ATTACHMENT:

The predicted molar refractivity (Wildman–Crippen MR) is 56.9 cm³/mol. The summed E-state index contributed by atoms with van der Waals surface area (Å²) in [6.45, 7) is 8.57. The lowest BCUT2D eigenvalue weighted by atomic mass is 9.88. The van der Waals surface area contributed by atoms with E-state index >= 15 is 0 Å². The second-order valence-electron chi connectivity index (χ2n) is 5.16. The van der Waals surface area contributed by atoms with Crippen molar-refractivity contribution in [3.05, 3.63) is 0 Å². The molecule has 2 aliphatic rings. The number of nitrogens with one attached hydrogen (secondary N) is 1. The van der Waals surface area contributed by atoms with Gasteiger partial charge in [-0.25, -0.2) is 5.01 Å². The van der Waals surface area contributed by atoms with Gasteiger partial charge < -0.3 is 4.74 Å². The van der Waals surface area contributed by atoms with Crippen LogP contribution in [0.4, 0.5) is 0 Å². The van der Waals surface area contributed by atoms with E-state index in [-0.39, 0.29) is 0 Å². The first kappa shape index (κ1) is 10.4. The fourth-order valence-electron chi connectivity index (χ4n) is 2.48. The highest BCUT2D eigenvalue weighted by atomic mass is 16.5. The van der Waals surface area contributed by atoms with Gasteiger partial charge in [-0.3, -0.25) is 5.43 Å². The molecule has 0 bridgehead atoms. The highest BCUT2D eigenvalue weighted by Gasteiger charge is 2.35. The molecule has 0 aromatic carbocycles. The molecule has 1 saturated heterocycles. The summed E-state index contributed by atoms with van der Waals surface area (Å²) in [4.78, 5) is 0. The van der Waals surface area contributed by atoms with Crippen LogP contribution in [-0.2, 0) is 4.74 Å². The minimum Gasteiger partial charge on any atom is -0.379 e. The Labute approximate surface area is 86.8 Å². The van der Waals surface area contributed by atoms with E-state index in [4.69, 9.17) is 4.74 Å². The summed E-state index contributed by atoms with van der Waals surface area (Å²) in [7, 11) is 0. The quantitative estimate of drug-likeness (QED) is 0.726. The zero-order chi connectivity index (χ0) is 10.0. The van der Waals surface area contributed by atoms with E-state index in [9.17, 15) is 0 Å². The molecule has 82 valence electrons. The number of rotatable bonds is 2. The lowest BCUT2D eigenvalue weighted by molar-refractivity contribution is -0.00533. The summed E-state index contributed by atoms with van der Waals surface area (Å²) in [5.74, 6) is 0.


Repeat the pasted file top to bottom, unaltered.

The predicted molar refractivity (Wildman–Crippen MR) is 56.9 cm³/mol. The summed E-state index contributed by atoms with van der Waals surface area (Å²) in [6.45, 7) is 8.57. The lowest BCUT2D eigenvalue weighted by atomic mass is 9.88. The van der Waals surface area contributed by atoms with E-state index >= 15 is 0 Å². The second-order valence-electron chi connectivity index (χ2n) is 5.16. The van der Waals surface area contributed by atoms with Crippen molar-refractivity contribution in [3.05, 3.63) is 0 Å². The molecule has 2 aliphatic rings. The number of nitrogens with one attached hydrogen (secondary N) is 1. The van der Waals surface area contributed by atoms with Gasteiger partial charge in [-0.25, -0.2) is 5.01 Å². The van der Waals surface area contributed by atoms with Gasteiger partial charge < -0.3 is 4.74 Å². The van der Waals surface area contributed by atoms with Crippen LogP contribution in [0.4, 0.5) is 0 Å². The van der Waals surface area contributed by atoms with E-state index in [-0.39, 0.29) is 0 Å². The first kappa shape index (κ1) is 10.4. The fourth-order valence-electron chi connectivity index (χ4n) is 2.48. The highest BCUT2D eigenvalue weighted by atomic mass is 16.5. The van der Waals surface area contributed by atoms with Gasteiger partial charge in [-0.3, -0.25) is 5.43 Å². The molecule has 0 bridgehead atoms. The highest BCUT2D eigenvalue weighted by Gasteiger charge is 2.35. The molecule has 0 aromatic carbocycles. The molecule has 1 saturated heterocycles. The summed E-state index contributed by atoms with van der Waals surface area (Å²) in [4.78, 5) is 0. The van der Waals surface area contributed by atoms with Crippen LogP contribution in [-0.2, 0) is 4.74 Å². The minimum Gasteiger partial charge on any atom is -0.379 e. The Labute approximate surface area is 86.8 Å². The van der Waals surface area contributed by atoms with E-state index in [4.69, 9.17) is 4.74 Å². The summed E-state index contributed by atoms with van der Waals surface area (Å²) in [7, 11) is 0. The quantitative estimate of drug-likeness (QED) is 0.726. The zero-order chi connectivity index (χ0) is 10.0. The van der Waals surface area contributed by atoms with E-state index in [9.17, 15) is 0 Å². The molecule has 82 valence electrons. The number of rotatable bonds is 2. The lowest BCUT2D eigenvalue weighted by molar-refractivity contribution is -0.00533. The summed E-state index contributed by atoms with van der Waals surface area (Å²) in [5.74, 6) is 0.